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No-fault divorce regime still has its problems

Michael Gregory

Michael Gregory

From April 6 this year the law surrounding divorce in England and Wales experienced its biggest transition since the 1970s, through the introduction of no-fault divorce following the Divorce, Dissolution and Separation Act 2020. 

Previously, in order to successfully divorce a party would need to show that the marriage had “irretrievably broken down”, and would have to support that with one of five facts – three of which involved alleging the fault of one party, that is, adultery, unreasonable behaviour and desertion. 

No-fault divorce has changed that enormously. 

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Now, while a divorce petition must still contain the statement that a marriage has irretrievably broken down, that is all that is required. No further evidence is needed and that is why both the profession, the media and the public at large are now terming the new regime 'no-fault divorce'.

The aftermath

The arrival of this new regime was greeted with much acclaim. The aim of the new legislation is to remove high level animosity between parties by removing the need to effectively sling mud at the other.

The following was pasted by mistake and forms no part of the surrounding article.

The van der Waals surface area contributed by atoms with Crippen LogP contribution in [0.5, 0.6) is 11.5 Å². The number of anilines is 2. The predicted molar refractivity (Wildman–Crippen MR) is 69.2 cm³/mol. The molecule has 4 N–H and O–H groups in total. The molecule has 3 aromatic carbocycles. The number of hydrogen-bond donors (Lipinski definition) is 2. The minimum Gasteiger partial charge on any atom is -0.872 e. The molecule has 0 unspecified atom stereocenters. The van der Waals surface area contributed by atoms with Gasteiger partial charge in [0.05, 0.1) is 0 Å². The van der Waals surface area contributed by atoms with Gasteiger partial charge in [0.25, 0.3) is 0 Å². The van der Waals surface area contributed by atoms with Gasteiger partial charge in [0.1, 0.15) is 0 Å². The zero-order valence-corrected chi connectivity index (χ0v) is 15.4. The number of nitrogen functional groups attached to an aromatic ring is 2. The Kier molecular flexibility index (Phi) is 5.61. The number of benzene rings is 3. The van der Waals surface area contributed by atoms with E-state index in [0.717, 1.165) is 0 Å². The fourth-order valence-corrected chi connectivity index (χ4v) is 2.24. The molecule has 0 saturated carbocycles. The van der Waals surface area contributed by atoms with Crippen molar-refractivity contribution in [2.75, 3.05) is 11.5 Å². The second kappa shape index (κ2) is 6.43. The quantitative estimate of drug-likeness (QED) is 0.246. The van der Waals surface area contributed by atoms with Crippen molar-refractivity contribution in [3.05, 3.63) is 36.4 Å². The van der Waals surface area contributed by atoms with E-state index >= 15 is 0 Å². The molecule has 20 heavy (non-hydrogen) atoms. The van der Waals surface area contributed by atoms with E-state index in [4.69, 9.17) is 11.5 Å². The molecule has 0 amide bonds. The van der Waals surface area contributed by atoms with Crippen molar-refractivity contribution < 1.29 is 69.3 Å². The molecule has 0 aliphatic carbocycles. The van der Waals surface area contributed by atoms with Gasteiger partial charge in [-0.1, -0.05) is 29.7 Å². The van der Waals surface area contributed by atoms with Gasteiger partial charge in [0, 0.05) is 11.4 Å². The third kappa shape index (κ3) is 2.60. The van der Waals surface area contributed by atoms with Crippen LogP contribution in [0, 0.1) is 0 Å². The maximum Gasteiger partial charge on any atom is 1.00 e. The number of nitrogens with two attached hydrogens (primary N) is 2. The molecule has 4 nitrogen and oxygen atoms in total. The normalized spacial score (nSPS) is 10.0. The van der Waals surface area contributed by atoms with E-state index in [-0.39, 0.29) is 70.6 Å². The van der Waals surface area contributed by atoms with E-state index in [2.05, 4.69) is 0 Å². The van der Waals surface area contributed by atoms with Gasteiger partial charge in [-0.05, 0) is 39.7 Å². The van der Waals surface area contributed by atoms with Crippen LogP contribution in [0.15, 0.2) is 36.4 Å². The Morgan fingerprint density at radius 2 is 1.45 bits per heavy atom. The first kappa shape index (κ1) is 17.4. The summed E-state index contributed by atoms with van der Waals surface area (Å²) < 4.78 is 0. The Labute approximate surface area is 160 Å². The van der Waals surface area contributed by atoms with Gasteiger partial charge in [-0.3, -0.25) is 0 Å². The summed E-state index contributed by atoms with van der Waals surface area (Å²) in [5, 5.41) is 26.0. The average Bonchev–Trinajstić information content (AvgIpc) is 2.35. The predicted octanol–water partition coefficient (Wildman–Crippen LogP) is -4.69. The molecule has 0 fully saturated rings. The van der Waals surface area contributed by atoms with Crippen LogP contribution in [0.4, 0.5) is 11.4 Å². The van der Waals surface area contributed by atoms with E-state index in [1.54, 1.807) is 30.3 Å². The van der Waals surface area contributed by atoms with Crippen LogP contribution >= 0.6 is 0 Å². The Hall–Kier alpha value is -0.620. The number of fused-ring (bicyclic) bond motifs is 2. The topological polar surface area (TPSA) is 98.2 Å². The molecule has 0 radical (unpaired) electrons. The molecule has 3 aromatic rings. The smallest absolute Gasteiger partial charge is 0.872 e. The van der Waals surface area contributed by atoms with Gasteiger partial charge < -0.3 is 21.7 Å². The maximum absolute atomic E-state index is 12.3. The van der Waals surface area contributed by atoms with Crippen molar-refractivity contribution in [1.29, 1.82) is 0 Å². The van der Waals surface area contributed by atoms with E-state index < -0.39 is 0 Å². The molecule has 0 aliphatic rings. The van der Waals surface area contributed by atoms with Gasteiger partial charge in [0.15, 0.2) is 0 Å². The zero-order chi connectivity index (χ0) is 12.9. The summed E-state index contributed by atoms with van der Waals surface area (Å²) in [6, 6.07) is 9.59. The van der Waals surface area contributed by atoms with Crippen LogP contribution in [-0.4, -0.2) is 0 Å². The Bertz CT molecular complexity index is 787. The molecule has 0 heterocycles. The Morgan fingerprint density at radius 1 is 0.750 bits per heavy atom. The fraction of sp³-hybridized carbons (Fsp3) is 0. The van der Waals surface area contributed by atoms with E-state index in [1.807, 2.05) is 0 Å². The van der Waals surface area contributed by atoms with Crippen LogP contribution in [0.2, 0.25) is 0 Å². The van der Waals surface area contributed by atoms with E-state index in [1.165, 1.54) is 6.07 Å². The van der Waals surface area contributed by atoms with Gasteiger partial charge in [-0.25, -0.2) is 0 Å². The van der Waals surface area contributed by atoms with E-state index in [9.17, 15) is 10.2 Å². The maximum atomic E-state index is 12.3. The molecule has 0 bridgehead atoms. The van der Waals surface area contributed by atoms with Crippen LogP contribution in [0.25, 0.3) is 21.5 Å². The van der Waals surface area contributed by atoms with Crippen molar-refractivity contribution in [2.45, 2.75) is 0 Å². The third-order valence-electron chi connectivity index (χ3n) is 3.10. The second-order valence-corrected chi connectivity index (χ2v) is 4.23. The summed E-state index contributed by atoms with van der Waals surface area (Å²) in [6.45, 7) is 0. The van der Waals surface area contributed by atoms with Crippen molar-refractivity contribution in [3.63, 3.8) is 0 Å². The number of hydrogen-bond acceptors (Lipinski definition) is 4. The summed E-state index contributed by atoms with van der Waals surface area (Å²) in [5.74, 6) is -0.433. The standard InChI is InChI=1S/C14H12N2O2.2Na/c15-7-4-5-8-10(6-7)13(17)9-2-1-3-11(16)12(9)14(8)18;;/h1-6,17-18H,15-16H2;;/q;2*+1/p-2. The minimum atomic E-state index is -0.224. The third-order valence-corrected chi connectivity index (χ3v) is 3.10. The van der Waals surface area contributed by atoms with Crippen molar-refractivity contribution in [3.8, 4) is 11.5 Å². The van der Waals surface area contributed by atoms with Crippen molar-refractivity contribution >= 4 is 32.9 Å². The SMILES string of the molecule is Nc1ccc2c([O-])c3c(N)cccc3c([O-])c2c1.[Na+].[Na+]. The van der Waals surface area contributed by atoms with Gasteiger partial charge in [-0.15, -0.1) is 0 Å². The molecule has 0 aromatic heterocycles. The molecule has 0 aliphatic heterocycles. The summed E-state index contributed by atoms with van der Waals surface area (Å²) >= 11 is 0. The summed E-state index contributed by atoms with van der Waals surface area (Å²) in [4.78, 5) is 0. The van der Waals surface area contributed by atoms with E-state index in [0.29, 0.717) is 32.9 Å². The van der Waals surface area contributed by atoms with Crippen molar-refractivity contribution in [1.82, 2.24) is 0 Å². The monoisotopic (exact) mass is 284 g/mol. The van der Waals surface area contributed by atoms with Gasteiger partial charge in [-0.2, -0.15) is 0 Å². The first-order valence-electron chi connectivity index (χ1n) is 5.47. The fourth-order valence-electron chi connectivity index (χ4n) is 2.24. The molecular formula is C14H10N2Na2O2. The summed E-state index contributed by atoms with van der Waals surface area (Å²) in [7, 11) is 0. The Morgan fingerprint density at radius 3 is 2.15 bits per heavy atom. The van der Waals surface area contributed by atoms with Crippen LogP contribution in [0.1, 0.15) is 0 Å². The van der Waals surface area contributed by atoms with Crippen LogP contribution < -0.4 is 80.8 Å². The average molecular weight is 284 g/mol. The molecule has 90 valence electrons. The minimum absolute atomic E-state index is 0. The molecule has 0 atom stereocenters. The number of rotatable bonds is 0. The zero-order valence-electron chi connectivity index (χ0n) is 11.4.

The new process allows parties to make applications for divorce jointly if they so wish, and the process has now been streamlined and can be done through an online portal, which makes things much smoother and easier for parties to traverse the whole process without a solicitor. 

I myself am an advocate for the new process, especially after the bitterly fought case of Mr and Mrs Owens back in 2018, where Mrs Owens was denied her divorce on the grounds of the unreasonable behaviour she alleged against her husband and this was fought right up to the Supreme Court with extremely high costs, both monetary and emotionally, for all involved.

Also, after many years in practice and witnessing the upset the contents of a petition can cause, I indeed welcome the change. 

New label needed?

However, since the onset of no-fault divorce, in practice I have experienced an unexpected response from some divorcing clients. 

Some clients, especially those that have been in domestically abusive relationships, feel somewhat aggrieved that at the point of divorce it is being suggested that the marriage has broken down through 'no fault' of either party. 

We are finding ourselves having to explain to parties that all that is now needed is a statement that the marriage has broken down, it does not have to been backed up with evidence, like in the old regime. 

Some parties really do still want to set out in detail the reasons they have found themselves at this juncture. It may very well be the case that what is needed to counteract this is a different label.

The legislation did not create the label of 'no-fault' divorce, the profession and the media did. Perhaps it is mindset that needs to shift here on how the new regime is rationalised and explained to the potential divorcee. 

Financial considerations

It would also be commonplace under the old regime that if a party was accused of unreasonable behaviour, for example, if it was clear where the 'fault' lay, then an order for costs could be applied for.